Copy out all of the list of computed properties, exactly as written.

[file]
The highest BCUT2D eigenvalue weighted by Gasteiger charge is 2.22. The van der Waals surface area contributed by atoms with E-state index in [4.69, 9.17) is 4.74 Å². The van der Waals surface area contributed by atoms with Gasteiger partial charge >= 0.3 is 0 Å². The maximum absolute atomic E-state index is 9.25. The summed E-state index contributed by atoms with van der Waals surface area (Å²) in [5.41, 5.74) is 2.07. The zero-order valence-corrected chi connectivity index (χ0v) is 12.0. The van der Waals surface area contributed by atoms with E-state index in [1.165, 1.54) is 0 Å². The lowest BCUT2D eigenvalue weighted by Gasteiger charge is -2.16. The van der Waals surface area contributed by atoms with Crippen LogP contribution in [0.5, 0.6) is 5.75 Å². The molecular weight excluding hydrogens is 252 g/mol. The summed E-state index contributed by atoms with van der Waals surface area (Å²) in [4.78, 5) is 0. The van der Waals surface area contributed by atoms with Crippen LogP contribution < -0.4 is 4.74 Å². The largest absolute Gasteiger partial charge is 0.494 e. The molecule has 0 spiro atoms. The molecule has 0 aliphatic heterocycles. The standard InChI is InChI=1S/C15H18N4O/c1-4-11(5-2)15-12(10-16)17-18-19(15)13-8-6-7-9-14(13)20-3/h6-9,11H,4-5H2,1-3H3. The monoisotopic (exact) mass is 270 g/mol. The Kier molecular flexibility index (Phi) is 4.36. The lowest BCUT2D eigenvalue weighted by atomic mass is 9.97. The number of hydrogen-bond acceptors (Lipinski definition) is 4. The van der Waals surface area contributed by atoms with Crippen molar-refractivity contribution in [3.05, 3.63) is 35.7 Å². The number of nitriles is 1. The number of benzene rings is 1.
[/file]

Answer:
The highest BCUT2D eigenvalue weighted by Gasteiger charge is 2.22. The van der Waals surface area contributed by atoms with E-state index in [4.69, 9.17) is 4.74 Å². The van der Waals surface area contributed by atoms with Gasteiger partial charge >= 0.3 is 0 Å². The maximum absolute atomic E-state index is 9.25. The summed E-state index contributed by atoms with van der Waals surface area (Å²) in [5.41, 5.74) is 2.07. The zero-order valence-corrected chi connectivity index (χ0v) is 12.0. The van der Waals surface area contributed by atoms with E-state index in [1.165, 1.54) is 0 Å². The lowest BCUT2D eigenvalue weighted by Gasteiger charge is -2.16. The van der Waals surface area contributed by atoms with Crippen LogP contribution in [0.5, 0.6) is 5.75 Å². The molecular weight excluding hydrogens is 252 g/mol. The summed E-state index contributed by atoms with van der Waals surface area (Å²) in [4.78, 5) is 0. The van der Waals surface area contributed by atoms with Crippen LogP contribution < -0.4 is 4.74 Å². The largest absolute Gasteiger partial charge is 0.494 e. The molecule has 0 spiro atoms. The molecule has 0 aliphatic heterocycles. The standard InChI is InChI=1S/C15H18N4O/c1-4-11(5-2)15-12(10-16)17-18-19(15)13-8-6-7-9-14(13)20-3/h6-9,11H,4-5H2,1-3H3. The monoisotopic (exact) mass is 270 g/mol. The Kier molecular flexibility index (Phi) is 4.36. The lowest BCUT2D eigenvalue weighted by atomic mass is 9.97. The number of hydrogen-bond acceptors (Lipinski definition) is 4. The van der Waals surface area contributed by atoms with Crippen molar-refractivity contribution in [3.05, 3.63) is 35.7 Å². The number of nitriles is 1. The number of benzene rings is 1.